What are the top critical success factors for making mentoring a part of an organization’s DNA? It was a question used to open a mentoring workshop with a group of senior leaders of a major corporation. Not one single participant mentioned a need for more forms, better procedures, or more effective policies. In fact, the word “program” was not even mentioned. What were referenced were the building blocks for mentoring as an outcome rather than mentoring as a program. “Time to mentor,” “recognition for mentoring” and “training in how to mentor” landed in the top spots.
Harvard marketing professor Theodore Levitt wrote: “People don’t buy a quarter-inch drill bit because they want a bit. They buy a bit because they want a quarter-inch hole.” His famous line made me wonder how many efforts like mentoring, diversity, and performance management all start and fail because each was viewed as a program rather than an outcome. No one wants a mentoring program; they want mentoring to be a part of the culture. And, that requires examining the reasons mentoring is not already happening naturally in order to eliminate the barriers and/or add the capacities.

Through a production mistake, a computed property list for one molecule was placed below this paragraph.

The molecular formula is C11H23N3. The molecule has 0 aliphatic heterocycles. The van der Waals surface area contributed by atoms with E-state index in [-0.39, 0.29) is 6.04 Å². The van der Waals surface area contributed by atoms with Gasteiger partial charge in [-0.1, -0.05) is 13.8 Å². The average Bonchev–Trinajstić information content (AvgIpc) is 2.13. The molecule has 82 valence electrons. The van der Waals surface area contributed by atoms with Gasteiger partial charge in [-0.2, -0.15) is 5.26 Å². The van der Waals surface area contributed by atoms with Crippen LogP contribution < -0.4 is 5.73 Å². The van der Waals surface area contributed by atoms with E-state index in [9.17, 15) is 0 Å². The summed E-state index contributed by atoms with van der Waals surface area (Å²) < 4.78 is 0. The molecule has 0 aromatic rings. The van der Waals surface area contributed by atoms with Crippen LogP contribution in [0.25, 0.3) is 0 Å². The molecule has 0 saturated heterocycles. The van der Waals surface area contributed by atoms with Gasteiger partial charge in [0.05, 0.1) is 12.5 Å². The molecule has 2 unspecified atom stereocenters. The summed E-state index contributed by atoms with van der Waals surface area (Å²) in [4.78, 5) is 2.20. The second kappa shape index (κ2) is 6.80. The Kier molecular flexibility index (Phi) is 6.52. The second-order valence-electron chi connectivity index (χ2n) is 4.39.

But, let’s go back to my workshop question. When participants asked for a resource to guide the act of mentoring, I was able to reference a few books including my own. But at the top of my list were the works of Lois Zachary, especially Creating a Mentoring Culture and her first book The Mentor’s Guide.
Great mentors have mentors. Even a mentor who begins with competence as a mentor needs renewal and review. And, there is also the role modeling that is at stake. Harvard Business School professor Rosebeth Moss Kantor is fond of saying, “Leaders are more powerful role models when they learn than when they teach.” Help mentors grow so they can help others do likewise.
P.S. For more from Lois Zachary, visit her website: Leadership Development Services.